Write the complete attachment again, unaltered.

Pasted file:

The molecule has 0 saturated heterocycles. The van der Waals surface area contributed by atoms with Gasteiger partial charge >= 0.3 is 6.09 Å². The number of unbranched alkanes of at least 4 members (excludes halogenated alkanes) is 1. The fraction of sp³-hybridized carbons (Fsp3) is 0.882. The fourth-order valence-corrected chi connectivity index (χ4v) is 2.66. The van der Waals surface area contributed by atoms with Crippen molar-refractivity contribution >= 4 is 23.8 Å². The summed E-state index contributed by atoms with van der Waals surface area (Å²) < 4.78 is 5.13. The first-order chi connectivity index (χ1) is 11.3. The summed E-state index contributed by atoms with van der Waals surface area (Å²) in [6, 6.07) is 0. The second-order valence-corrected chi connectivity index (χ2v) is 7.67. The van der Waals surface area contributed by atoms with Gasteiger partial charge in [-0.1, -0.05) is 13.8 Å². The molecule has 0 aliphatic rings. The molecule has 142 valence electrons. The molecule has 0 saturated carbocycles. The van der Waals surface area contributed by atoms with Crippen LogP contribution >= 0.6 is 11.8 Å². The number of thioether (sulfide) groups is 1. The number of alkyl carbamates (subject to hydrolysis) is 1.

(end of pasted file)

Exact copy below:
The molecule has 0 saturated heterocycles. The van der Waals surface area contributed by atoms with Gasteiger partial charge >= 0.3 is 6.09 Å². The number of unbranched alkanes of at least 4 members (excludes halogenated alkanes) is 1. The fraction of sp³-hybridized carbons (Fsp3) is 0.882. The fourth-order valence-corrected chi connectivity index (χ4v) is 2.66. The van der Waals surface area contributed by atoms with Crippen molar-refractivity contribution >= 4 is 23.8 Å². The summed E-state index contributed by atoms with van der Waals surface area (Å²) < 4.78 is 5.13. The first-order chi connectivity index (χ1) is 11.3. The summed E-state index contributed by atoms with van der Waals surface area (Å²) in [6, 6.07) is 0. The second-order valence-corrected chi connectivity index (χ2v) is 7.67. The van der Waals surface area contributed by atoms with Gasteiger partial charge in [-0.1, -0.05) is 13.8 Å². The molecule has 0 aliphatic rings. The molecule has 142 valence electrons. The molecule has 0 saturated carbocycles. The van der Waals surface area contributed by atoms with Crippen LogP contribution >= 0.6 is 11.8 Å². The number of thioether (sulfide) groups is 1. The number of alkyl carbamates (subject to hydrolysis) is 1.